by Andrew Carr
I’ve been going out for long walks the last few days. As a teacher, the necessity of staying home from school has coincided happily with beautiful warm weather. Though I don’t always draw when I go out walking, I usually take a sketchbook with me. Even if I never open it up, having it along changes how I see. I start looking for the opportunity to draw. I see things as potential pictures. I certainly don’t want to see in that way all of the time. Sometimes I want to see things as themselves, not as the materials from which I might build something of my own. Sometimes it’s important to forget that I’m seeing things and just see them. Art, for all its insight, has a way sometimes of obscuring reality, of getting between you and the world. I’ve had the dreadful experience before—when listening to a dear friend tell me about some heartache or pain or difficulty—of thinking, in the very middle of the experience: “what an interesting short story this would make.” Even as the important moment unfolds I’m already impatient to make art out of it. I rush past the thing itself to get to the imitation.
All the same, having that sketchbook in my hand, or even tucked away in my backpack, gives my vision a certain purpose. I’m looking for something. And that persistent search at times helps provide direction and clarity in situations where a meaningful approach seems hard to come by. At times the goal of representation provides precisely the orientation needed to navigate a chaos of branches. Sometimes approaching an experience from the perspective of an unfolding narrative enables one to act with compassion and grace.
Anyway, there’s one particular walk that I took recently that turned out to be especially rewarding, that shed a particular and delightful light on this relationship between art and the world. I live in West St. Paul, close to Thompson Lake, which I’ve written on before. There’s a path that goes around that lake and then splits off, heads over the freeway, and follows the hollow of Simon’s Ravine down into the river valley. Part way down the ravine is another little path that jumps a small brook and then turns into old wooden stairs as it climbs up the hillside of the ravine.
Last autumn, on a very sunny day, I took a piece of watercolor paper and went down to that spot to draw the stairs. It took maybe two hours. I worked in line, and focused on getting careful and elegant contours. By the end of my time, I was hot and sunburned, but very happy with the results. Over the winter I slowly turned that drawing into a watercolor. The lines were there, but I had to invent the tone and color scheme. I worked from memory, or else took aesthetic cues from other artists.
At certain points I thought I’d ruined my painting entirely. I showed the work in progress to a friend of mine, and he admired the way I’d drawn the snow. And I thought, “what snow? That was supposed to be dirt.” But then I got it into my head that maybe it should be snow. One of the paintings I’d been looking at for inspiration was a beautiful winter scene by the Russian painter Ivan Bilibin. And so I made the mistake of trying to have it both ways at the same time. Instead of sitting down and deciding exactly what I was after, I sort of tried to paint two versions of the painting on the same piece of paper, which got me into real trouble. When that happened I stopped, and for a number of weeks did nothing but look at the painting now and then until I could discover some way to proceed.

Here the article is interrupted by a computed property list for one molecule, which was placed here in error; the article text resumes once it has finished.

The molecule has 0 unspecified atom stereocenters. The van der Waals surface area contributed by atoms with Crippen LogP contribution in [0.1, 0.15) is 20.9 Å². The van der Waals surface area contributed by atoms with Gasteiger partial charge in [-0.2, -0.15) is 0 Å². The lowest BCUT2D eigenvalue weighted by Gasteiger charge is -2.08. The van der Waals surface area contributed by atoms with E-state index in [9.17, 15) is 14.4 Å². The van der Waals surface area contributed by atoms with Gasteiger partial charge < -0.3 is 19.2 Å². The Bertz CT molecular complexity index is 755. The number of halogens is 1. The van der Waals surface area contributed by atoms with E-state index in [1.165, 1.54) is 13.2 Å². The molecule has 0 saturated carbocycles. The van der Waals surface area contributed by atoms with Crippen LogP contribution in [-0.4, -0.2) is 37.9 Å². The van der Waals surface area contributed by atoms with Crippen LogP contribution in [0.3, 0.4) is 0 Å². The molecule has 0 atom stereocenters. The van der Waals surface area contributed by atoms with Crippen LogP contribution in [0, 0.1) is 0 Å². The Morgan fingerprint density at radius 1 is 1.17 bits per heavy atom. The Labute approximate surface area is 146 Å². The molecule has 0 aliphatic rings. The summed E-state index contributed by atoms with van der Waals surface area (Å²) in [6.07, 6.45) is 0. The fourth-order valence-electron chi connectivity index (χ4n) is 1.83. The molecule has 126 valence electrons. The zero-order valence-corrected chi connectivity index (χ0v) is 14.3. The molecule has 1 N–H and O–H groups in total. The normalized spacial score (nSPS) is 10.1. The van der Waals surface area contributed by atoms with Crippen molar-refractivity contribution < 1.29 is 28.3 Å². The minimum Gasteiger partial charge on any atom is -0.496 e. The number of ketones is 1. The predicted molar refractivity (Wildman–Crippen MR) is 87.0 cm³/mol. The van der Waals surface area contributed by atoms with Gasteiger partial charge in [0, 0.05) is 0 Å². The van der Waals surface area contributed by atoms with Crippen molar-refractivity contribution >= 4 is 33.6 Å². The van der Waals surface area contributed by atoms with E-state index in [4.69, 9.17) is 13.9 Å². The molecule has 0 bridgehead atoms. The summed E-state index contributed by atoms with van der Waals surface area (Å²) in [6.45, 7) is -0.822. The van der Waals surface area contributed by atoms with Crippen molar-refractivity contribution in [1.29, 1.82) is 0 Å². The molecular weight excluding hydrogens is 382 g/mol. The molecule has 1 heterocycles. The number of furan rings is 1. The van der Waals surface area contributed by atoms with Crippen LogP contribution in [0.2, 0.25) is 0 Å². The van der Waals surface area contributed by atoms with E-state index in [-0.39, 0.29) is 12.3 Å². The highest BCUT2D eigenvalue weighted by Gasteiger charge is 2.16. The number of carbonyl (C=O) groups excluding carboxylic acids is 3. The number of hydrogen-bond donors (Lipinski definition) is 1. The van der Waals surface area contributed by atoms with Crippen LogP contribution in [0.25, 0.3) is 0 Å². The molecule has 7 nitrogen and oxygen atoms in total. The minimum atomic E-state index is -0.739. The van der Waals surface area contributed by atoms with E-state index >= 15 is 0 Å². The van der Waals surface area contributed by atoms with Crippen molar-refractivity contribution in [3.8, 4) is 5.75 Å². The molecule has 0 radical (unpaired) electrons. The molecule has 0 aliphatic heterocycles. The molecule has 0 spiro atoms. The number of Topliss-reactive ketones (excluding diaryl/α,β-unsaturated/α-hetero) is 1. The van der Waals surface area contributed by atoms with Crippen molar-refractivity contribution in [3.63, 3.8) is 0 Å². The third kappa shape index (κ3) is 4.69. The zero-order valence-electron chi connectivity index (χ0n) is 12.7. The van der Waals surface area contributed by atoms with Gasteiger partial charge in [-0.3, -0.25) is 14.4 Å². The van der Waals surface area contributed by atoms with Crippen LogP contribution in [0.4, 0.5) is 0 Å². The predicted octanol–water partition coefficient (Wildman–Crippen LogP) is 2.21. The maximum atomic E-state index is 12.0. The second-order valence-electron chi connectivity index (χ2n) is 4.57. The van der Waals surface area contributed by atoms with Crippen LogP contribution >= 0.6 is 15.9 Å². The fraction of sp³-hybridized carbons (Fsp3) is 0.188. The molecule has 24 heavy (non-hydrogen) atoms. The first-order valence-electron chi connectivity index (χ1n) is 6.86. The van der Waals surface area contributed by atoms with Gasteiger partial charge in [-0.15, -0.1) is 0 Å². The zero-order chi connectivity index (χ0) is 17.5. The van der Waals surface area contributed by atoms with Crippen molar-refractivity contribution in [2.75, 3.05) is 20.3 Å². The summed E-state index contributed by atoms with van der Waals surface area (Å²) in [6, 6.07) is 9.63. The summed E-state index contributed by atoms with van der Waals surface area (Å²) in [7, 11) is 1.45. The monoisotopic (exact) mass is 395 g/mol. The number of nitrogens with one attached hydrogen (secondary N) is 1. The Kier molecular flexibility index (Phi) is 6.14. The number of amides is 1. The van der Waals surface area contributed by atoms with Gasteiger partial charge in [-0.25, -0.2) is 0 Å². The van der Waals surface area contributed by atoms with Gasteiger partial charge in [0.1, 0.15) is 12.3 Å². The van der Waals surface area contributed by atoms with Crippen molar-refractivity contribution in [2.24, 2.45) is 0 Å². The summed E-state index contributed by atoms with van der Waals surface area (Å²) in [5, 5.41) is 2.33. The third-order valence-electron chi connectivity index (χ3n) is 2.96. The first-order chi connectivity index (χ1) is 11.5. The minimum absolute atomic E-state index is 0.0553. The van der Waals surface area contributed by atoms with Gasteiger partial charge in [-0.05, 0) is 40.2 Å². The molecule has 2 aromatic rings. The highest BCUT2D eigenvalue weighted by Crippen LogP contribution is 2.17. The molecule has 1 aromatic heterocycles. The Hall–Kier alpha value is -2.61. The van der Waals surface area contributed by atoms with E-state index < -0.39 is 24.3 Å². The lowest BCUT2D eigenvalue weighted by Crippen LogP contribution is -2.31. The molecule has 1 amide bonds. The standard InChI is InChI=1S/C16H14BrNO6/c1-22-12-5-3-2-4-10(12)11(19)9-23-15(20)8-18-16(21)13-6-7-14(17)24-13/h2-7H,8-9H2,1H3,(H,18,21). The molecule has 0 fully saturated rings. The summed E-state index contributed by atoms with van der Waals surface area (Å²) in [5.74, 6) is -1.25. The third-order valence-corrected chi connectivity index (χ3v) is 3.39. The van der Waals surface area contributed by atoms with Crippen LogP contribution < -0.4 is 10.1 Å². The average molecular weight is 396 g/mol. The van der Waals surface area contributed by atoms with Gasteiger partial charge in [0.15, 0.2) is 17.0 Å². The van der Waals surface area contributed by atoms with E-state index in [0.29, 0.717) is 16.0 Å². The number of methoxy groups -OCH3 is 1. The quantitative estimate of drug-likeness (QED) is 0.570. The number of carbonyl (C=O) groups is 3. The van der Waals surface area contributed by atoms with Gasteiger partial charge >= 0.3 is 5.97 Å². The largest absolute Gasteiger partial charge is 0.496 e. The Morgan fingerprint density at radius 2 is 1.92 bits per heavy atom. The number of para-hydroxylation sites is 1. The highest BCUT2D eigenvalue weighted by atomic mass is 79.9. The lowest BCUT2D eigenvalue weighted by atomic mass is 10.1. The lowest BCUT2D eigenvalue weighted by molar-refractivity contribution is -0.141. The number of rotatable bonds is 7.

That way forward was provided by another artist I deeply admire, the Golden Age illustrator Edmund Dulac. Dulac had a penchant, particularly in the earlier part of his career, for painting these enchanting night scenes in rich and subtle variations of blue. And so my solution was to follow Dulac’s lead, and try to unify the conflict in my piece with a wash of blue over the entire image. And it worked. It was a little nerve-racking to transform the piece so dramatically, but it worked. I was able to continue.
Now, recently, after spending all winter looking into that landscape through the window of my painting, I decided to walk back down to that same spot. I sat in the very same place and looked into the real thing. I had drawn it very carefully and I was not surprised by what I saw or disappointed by the differences between the reality and my painting. Certainly there were changes. I had, of course, diverged in places. But on the whole, I was very satisfied with what I had done, and it was a pleasure to return to that place which I now felt I knew so well.
And then after sitting for a while, a marvelous thing happened. I got up, and walked into my painting. I walked over the bridge that I had drawn, and up the stairs that disappeared into the background of my composition. I watched my vision transform and unfold. The representation and the reality were somehow, strangely, wonderfully, superimposed upon each other. I walked all the way around trees that, for months, I’d been looking at from only a single angle. I stood inside their shadows, and I touched them with my hand.
Andrew Carr is a writer, painter, and teacher from St. Paul, MN. He loves cinema, short stories, and Saturday night jazz. He creates in the hope that his work might be as natural “As the cackle of toucans/ In the place of toucans.” You can find more of his drawing and painting at andrewgrumcarr.com.
Header Image: “Egypt, Pyramids” (detail) by Ivan Bilibin, public domain
This reads like a powerful parable. I got sucked right into the painting along with the author. Wow.